- Department of Digital Design
Students know the internal structure and organization of computer or processor components and their interfacing with the environment. They understand the organization of main memory and other internal memories (addressable, LIFO, FIFO and CAM). They know the organization of an arithmetic unit. They learn the design methodology for control units and controllers, as well as basic principles of communication with peripheral devices and buses. They understand the architecture of a bus system.
Basic knowledge of the structure and architecture of a digital computer, design principles for combinational and sequential circuits, binary arithmetic, principles of computer memory.
- Syllabus of lectures:
1. Organization and structure of von Neumann computers.
2. Binary adders, subtractors, and shifters.
3. Arithmetic and logic unit of a simple processor.
4. Control unit and controllers; microprogrammed control unit.
5. Wired control unit.
6. Binary multiplication and division and their implementation.
7. Floating point representation.
8. Basic principles of error detection and correction.
9. Linear and cyclic codes.
10. Main memory - possible organizations and interfaces.
11. Other internal memories, their organization and use - addressable memories, LIFO, FIFO, CAM.
12. I/O units and their control - DMA, channels and I/O processors.
13. Buses - types, modes, arbitration.
- Syllabus of tutorials:
1. Number systems, conversions and operations.
2. Representations of negative numbers.
3. Simple processor - instructions, machine code, data part.
4. Simple processor - instruction cycle, interface.
5. Simple processor - microprogramming.
6. Simple processor - demonstration of a microprogram.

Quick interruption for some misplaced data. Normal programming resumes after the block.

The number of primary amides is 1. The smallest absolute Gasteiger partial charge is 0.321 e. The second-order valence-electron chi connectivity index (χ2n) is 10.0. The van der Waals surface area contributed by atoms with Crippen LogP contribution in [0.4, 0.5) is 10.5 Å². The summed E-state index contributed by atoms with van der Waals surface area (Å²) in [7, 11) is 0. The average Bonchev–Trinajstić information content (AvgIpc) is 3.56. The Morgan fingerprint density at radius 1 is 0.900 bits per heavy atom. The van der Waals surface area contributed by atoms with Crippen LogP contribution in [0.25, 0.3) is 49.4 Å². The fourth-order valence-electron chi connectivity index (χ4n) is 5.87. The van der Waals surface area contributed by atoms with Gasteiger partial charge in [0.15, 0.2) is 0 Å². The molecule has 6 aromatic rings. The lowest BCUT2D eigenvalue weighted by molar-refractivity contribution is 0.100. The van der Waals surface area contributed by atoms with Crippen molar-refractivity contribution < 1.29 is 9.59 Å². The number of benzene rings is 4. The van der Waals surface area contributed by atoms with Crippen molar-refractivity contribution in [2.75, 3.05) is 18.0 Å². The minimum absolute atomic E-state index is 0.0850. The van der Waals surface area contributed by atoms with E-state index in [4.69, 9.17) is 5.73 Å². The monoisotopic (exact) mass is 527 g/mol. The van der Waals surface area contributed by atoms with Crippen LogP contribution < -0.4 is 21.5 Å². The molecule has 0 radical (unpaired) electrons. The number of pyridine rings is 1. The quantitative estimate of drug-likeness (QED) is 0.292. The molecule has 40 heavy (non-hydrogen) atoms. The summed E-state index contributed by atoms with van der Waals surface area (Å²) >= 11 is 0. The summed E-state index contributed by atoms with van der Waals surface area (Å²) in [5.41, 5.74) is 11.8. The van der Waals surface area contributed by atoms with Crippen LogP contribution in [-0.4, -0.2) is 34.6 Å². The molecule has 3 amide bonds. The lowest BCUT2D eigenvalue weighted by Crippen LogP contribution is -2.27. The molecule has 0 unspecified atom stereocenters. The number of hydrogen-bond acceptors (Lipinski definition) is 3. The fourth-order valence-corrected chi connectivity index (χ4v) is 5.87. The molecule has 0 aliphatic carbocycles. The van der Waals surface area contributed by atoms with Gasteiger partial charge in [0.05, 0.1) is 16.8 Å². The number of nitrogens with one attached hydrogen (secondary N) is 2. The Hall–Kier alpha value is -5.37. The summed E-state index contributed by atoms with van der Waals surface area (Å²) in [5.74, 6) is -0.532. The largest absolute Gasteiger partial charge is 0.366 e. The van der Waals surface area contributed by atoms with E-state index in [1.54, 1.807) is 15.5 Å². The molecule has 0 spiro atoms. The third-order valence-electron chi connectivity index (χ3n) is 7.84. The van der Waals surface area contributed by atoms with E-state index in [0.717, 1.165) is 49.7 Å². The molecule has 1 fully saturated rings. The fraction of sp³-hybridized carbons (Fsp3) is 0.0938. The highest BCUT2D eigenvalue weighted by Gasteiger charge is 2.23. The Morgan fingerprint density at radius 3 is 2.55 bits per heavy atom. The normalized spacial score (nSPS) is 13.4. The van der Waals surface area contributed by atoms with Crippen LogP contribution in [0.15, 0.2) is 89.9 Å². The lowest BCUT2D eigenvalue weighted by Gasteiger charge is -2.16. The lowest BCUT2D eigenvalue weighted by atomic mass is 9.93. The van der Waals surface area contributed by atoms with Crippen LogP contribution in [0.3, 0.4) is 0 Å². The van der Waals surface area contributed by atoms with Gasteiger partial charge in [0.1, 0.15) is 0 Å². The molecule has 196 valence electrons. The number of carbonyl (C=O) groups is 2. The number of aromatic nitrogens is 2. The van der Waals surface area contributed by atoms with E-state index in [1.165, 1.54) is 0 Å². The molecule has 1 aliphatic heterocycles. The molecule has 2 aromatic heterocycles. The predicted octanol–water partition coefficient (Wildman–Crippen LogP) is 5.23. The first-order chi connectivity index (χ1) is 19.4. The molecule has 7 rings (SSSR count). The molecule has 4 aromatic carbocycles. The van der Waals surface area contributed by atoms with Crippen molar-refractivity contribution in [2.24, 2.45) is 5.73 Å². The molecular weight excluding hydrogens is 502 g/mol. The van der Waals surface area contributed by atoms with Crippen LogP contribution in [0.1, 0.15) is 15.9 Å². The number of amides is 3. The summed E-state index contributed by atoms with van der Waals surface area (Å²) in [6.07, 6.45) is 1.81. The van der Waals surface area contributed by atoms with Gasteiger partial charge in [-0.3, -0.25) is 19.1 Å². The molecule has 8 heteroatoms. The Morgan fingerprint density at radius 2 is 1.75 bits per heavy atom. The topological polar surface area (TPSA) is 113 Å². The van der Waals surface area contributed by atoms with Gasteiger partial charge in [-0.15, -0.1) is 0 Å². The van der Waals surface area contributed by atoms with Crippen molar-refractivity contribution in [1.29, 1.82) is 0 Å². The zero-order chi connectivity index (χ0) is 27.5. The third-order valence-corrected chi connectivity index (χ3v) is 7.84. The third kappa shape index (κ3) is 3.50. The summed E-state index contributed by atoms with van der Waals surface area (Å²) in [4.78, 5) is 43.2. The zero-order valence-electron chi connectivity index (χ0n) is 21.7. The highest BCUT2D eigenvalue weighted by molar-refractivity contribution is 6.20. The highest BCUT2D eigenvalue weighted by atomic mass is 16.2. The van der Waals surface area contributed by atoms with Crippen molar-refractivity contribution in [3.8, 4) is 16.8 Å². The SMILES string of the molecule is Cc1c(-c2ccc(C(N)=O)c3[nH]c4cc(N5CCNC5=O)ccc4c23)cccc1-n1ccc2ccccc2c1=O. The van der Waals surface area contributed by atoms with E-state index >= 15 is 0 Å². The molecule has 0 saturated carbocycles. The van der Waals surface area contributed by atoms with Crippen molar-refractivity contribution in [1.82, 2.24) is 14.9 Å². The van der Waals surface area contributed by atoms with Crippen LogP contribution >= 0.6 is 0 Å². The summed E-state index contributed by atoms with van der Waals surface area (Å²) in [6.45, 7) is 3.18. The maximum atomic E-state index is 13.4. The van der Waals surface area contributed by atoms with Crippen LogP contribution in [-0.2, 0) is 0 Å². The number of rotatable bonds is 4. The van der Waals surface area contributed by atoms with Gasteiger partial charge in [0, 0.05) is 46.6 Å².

7. Wired controller design.
8. Multipliers and dividers.
9. Floating point representation.
10.  Design of a processor component on FPGA.
11. Demonstration of the designed processor component.
12. Error detection codes.
- Study Objective:
The module teaches future computer engineers the way how to design their own processors for a specific purpose, what units must be contained in a processor or a computer, and how these units communicate. Everything is demonstrated in hands-on experiments with FPGA and simulators.
- Study materials:
1. Hennesy, J. L., Patterson, D. A. ''Computer Architecture: A Quantitative Approach, Third Edition''. Morgan Kaufmann, 2002. ISBN 1558605967.
2. Tanenbaum, A. S. ''Structured Computer Organization (5th Edition)''. Prentice Hall, 2005. ISBN 0131485210.
3. Stallings, W. ''Computer Organization and Architecture: Designing for Performance (7th Edition)''. Prentice Hall, 2005. ISBN 0131856448.
4. Hamacher, C., Vranesic, Z., Zaky, S. ''Computer Organization''. McGraw-Hill, 2001. ISBN 0072320869.
- Further information:
- No time-table has been prepared for this course
- The course is a part of the following study plans:
- Bachelor specialization, Information Security, 2021 (elective course)
- Bachelor specialization, Software Engineering, 2021 (elective course)
- Bachelor specialization, Computer Science, 2021 (elective course)
- Bachelor specialization Computer Systems and Virtualization, 2021 (elective course)